5. Kim Stanley Robinson got there first too. In his book 2312, the Chinese were hard at work terraforming Venus. They had hijacked one of the smaller icy moons of Saturn and launched it into Venus (the Saturnians were displeased but couldn't do much about it). That provided a huge amount of liquid water, though I can't clearly remember the other steps which were required.
  6. Nice. Ours is also in Python, and so was Hkokko's encounter generator (he helped me out with the fuzzy Mythras Imperative damage bonus system).
  7. Progress has been very slow but it is happening, I didn't really want to post about it until we have something concrete to show, but the name of the thread was too tempting. I'll post more here as it develops. Pansophy's generator is mentioned in I have commented on that thread too but I can't remember getting it to work on my Linux box (not to say it didn't, just commenting on my memory). I suspect a web-based solution is the best for this sort of thing; solves the cross-platform issues anyway.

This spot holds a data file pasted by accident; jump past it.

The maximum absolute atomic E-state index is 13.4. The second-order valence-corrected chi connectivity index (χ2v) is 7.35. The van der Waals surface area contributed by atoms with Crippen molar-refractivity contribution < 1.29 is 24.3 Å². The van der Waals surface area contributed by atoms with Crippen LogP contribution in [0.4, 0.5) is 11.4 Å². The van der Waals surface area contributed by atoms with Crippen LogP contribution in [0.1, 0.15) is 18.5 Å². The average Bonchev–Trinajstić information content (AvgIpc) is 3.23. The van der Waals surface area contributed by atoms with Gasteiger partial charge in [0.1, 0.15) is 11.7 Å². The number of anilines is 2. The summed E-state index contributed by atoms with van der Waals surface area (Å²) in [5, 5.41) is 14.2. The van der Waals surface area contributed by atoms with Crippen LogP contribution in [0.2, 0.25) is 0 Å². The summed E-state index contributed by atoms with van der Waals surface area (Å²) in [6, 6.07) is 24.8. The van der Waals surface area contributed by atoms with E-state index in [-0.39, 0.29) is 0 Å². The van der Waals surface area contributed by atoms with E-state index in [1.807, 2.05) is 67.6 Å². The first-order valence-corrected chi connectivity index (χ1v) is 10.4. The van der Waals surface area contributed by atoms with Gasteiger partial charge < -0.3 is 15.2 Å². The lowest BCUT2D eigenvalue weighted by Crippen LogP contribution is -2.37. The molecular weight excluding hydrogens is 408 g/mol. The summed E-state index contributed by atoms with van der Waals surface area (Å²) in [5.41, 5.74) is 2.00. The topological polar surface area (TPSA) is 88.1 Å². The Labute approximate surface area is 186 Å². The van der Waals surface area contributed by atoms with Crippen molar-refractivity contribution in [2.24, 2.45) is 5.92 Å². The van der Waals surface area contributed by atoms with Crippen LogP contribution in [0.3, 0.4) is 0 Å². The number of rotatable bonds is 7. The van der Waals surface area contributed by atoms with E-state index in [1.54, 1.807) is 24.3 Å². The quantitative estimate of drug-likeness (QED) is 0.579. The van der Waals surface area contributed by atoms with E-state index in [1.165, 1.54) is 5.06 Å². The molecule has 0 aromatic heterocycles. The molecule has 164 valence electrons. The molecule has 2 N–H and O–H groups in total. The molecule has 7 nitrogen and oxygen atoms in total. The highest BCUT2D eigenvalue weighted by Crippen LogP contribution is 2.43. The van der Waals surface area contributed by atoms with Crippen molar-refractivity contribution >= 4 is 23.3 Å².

8. This won't help you much yet, but colinabrett and I have been collaborating (so slowly!) on making a new character generator, which will work with BRP, Magic World and Mythras Imperative, with scope for other systems.
  9. There are advantages to both pre-generated adventures and published settings. The pre-gens help time-poor GMs. I often use bits of adventures cobbled together. They give a rough structure or framework which any PCs can work with (except for the very railroady ones). As for official settings, I think the advantage there is that a little pre-knowledge of the world can help new players. I run a campaign in Fritz Leiber's world of Nehwon. Players can read the books or the comics (which are good) and get an idea of the world without necessarily 'spoiling' any adventures I have planned. It's also useful when they point to the map and ask "what's over there?" (the original Runequest Prax map was probably good for the same reason). However, the setting has to be actually interesting and worth investigating.
  10. I think that 'strategy' can be overused. For example, the many almost-exactly-the-same editions of Call of Cthulhu. I still have my Games Workshop hardcover from the 80s. Sure it is not well-indexed but the system hasn't changed too much since then either (until 7e at least).
  11. I found this topic by looking for Living Steel, which I've just picked up and enjoyed reading through. A very detailed immediately post-apocalyptic setting on an Earth-like planet. This Desolation's Edge sounds interesting too. Obviously a lot has changed in the publishing landscape since 2008. I wonder if it could be adapted for Rubble and Ruin, which is also set only a decade or so after the apocalypse.